You might not know that southern California is home to the largest underwater Superfund site in the US - and so a lot of our PCBs and DDT has settled there. So without further ado, just a little background on the Palos Verdes Shelf - the largest underwater Superfund site in the US!
Superfund's a total misnomer, by the by. It's a program run by the federal Environmental Protection Agency to clean up toxic waste at sites around the U.S. - 1200 or so of 'em - but the fund's been, well, underfunded, for quite some time. Still, since CERCLA got made law 31 years ago, the word Superfund has become synonymous with nasty hazardous and toxic waste.
A recent book by NRDC's cofounder, John Adams, A Force For Nature describes the origins of the Natural Resources Defense Council. Adams tells the story of how he met with a pack of young nerd lawyers from Yale, lubricated with a little Scotch, to talk about work they might do together. Those Yale nerds were brash, as far as John Adams thought at the time - and one of them was a guy named John Bryson. Down the line a little, Bryson opened the California office of NRDC, in Palo Alto, near where he had graduated from Stanford, doing forest and lands work, and later did nuclear waste monitoring. Adams writes about Bryson: "A native of Oregon, John was tall, outgoing, charming, confident, and ambitious in the best sense of word. Meeting him, we immediately saw his potential for accomplishing great things, perhaps a career in politics."
Patt Morrison and I talked about beach water quality today - as well as the specific problem of sportfishing along the southern California coast I have a friend here in LA who goes to the beach like its her job in the summertime. I told Heather I'd be talking on the radio today about beach water quality issues, and she said, plaintively, "But everyone's trying to barbecue!" Don't let me ruin your barbecues. But with summer coming and the Heal the Bay beach report card out, you do want to keep some background facts in mind as you check your favorite beaches' grades along the coast (something you can do not only on a yearly basis, but on a weekly one, at Heal the Bay's tricked out site). Without further ado, your Memorial Day list of five things to know about your beaches.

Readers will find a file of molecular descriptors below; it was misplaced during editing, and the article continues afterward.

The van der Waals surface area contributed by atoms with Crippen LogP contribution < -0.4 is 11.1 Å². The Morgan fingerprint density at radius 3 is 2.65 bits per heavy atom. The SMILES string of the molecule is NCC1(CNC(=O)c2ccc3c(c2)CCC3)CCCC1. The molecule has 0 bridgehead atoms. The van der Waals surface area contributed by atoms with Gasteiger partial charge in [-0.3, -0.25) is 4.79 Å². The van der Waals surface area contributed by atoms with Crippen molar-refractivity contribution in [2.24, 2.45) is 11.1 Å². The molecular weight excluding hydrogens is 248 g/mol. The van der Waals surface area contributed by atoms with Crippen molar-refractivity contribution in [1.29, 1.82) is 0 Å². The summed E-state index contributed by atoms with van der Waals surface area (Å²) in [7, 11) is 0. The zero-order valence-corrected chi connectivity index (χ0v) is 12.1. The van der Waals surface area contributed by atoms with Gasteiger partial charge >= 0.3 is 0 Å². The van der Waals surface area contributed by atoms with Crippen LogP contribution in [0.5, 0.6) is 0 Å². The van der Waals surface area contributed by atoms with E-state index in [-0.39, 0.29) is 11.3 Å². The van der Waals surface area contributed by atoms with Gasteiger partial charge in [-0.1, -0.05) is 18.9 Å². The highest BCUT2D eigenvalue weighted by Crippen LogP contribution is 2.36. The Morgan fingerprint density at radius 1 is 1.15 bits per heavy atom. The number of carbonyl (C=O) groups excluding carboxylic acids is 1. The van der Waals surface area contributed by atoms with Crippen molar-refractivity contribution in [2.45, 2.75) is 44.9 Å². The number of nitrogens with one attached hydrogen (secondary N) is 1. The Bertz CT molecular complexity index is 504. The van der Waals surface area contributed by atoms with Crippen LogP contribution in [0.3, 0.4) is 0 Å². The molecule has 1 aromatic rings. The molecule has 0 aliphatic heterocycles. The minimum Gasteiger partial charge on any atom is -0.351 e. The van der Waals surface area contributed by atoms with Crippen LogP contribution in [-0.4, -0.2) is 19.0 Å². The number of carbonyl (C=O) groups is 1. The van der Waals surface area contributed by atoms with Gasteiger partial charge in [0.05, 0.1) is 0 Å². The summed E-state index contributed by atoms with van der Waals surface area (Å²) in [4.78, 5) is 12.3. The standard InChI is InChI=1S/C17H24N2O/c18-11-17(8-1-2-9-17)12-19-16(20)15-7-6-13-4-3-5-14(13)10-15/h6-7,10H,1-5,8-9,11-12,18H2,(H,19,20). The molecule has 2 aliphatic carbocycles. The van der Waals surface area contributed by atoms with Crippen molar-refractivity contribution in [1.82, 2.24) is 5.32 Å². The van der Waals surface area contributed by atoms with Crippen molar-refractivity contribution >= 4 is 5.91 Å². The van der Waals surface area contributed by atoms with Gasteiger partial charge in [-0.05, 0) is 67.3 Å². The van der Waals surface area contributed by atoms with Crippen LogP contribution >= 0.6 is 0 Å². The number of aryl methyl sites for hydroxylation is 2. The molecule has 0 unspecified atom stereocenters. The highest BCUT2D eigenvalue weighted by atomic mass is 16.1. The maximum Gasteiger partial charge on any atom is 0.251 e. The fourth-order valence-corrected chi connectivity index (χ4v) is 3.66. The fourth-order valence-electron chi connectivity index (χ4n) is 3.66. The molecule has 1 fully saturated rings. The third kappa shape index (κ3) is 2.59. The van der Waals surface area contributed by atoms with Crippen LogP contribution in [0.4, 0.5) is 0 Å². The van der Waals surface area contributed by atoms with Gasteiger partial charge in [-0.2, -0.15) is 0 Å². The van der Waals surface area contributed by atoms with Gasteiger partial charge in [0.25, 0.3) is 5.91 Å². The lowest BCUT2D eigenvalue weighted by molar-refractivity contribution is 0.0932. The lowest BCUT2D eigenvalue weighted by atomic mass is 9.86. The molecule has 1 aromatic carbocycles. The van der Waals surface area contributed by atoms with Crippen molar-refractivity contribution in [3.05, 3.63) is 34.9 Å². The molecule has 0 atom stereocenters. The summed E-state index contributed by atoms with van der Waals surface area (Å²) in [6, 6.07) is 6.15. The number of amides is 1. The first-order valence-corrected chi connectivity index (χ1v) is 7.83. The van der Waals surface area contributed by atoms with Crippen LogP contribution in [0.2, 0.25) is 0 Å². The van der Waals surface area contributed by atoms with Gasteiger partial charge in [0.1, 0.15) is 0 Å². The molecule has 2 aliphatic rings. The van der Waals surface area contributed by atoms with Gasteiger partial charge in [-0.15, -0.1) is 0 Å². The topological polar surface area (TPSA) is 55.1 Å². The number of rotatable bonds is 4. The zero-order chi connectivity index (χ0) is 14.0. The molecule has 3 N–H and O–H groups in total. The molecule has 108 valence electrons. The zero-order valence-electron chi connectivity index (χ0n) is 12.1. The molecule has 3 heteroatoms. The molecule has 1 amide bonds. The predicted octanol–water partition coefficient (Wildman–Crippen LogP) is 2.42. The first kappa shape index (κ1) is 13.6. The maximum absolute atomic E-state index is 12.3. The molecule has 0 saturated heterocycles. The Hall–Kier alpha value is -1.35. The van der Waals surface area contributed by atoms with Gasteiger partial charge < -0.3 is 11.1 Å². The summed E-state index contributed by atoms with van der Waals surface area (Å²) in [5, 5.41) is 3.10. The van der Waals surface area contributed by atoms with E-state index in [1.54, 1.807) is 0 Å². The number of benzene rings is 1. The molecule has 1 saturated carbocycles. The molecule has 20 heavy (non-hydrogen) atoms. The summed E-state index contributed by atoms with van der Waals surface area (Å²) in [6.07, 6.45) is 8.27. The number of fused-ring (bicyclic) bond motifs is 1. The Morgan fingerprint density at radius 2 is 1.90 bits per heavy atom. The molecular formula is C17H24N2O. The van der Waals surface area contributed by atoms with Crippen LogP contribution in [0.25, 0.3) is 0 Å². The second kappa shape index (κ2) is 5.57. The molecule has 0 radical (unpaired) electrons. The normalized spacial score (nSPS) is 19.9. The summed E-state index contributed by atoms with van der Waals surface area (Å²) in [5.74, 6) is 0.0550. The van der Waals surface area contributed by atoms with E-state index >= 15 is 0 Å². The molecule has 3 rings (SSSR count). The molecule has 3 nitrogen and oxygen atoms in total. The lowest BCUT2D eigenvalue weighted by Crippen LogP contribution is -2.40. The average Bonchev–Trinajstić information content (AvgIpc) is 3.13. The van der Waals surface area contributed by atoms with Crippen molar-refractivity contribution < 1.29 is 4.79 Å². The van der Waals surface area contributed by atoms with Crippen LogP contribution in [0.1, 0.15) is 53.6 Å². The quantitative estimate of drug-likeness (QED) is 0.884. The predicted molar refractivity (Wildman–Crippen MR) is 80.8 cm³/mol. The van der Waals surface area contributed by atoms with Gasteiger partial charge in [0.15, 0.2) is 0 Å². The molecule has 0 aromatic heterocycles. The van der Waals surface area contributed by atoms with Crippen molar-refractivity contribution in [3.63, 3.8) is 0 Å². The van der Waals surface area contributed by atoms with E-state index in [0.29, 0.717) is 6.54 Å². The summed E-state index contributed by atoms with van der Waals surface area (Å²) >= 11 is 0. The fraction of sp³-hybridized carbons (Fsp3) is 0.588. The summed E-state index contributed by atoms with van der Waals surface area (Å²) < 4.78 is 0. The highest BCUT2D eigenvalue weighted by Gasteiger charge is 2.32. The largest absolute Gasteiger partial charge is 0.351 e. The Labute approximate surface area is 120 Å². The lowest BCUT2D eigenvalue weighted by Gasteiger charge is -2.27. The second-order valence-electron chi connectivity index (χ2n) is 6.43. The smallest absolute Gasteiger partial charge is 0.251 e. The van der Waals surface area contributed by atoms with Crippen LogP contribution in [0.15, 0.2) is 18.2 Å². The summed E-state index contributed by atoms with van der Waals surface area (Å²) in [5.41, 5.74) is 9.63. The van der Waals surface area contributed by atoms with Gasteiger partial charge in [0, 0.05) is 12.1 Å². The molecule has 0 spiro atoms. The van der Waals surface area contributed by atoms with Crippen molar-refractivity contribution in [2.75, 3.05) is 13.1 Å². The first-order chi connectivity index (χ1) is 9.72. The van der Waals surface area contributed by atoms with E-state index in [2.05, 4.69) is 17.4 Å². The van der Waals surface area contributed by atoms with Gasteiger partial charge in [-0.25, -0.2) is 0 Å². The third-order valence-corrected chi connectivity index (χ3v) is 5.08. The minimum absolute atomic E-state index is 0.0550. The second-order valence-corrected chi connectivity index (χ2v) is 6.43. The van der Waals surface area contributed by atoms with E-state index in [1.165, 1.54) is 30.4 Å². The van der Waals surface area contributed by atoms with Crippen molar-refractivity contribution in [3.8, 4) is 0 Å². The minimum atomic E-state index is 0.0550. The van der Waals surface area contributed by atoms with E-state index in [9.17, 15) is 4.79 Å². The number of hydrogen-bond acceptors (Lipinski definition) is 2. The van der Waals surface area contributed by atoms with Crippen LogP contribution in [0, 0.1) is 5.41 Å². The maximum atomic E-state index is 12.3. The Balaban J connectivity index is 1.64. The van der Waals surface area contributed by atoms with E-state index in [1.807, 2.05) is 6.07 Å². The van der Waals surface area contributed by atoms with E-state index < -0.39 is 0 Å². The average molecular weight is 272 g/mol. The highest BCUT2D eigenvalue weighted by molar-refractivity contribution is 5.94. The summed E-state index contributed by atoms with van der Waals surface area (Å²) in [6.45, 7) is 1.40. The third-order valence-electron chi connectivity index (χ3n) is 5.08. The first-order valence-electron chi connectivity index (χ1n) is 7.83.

1. The LA River is still a fecal bacteria freeway. It's got a thousand-square mile drainage, for crying out loud. And where does it come from? Uh, everywhere.
Rachel Carson would have been 104 today. If you don't know anything about her, you still might know about Silent Spring, her book about chemical contamination. Thing is, Silent Spring never really moved me. I think I was a spoiled specimen: I grew up in the late seventies, in a place where people taught me from early on the value of a pristine watershed. The way Rachel Carson banged the drum in Silent Spring just wasn't my jam.
So for me, today's an even better day to celebrate Carson's poetic, National Book Award winning, Burroughs Award winning book, The Sea Around Us.
BEGINNINGS are apt to be shadowy, and so it is with the beginnings of that great mother of life, the sea. Many people have debated how and when the earth got its ocean, and it is not surprising that their explanations do not always agree. For the plain and inescapable truth is that no one was there to see, and in the absence of eye-witness accounts there is bound to be a certain amount of disagreement. So if I tell here the story of how the young planet Earth acquired - an ocean, it must be a story pieced together from many sources and containing whole chapters the details of which we can only imagine. The story is founded on the testimony of the earth’s most ancient rocks, which were young when the earth was young; on other evidence written on the face of the earth’s satellite, the moon; and on hints contained in the history of the sun and the whole universe, of star-filled space. For although no man was there to witness this cosmic birth, the stars and the moon and the rocks were there, and, indeed, had much to do with the fact that there is an ocean.
Fecal Indicator Bacteria. I love saying it. But I'm trying to be careful in reporting on John Izbicki's study because the issue of where the Fecal Indicator Bacteria come from is a hot one in Malibu these days.
In my reading of the USGS 8-page summary and charts, what I saw that I could clearly report was simply that where scientists might have expected to find FIB that leached out of septic tanks through groundwater to the Lagoon and Surfrider, they didn't. So the bacteria they detected...came from other places. They're still working out exactly how much, and from where, the bacteria came. They can trace it through genetic, biological, and chemical markers, which is pretty cool.
Izbicki and others have their suspicions about other sources of bacteria. Some of those suspicions are referenced in the USGS press release for the study, here's how they phrase it: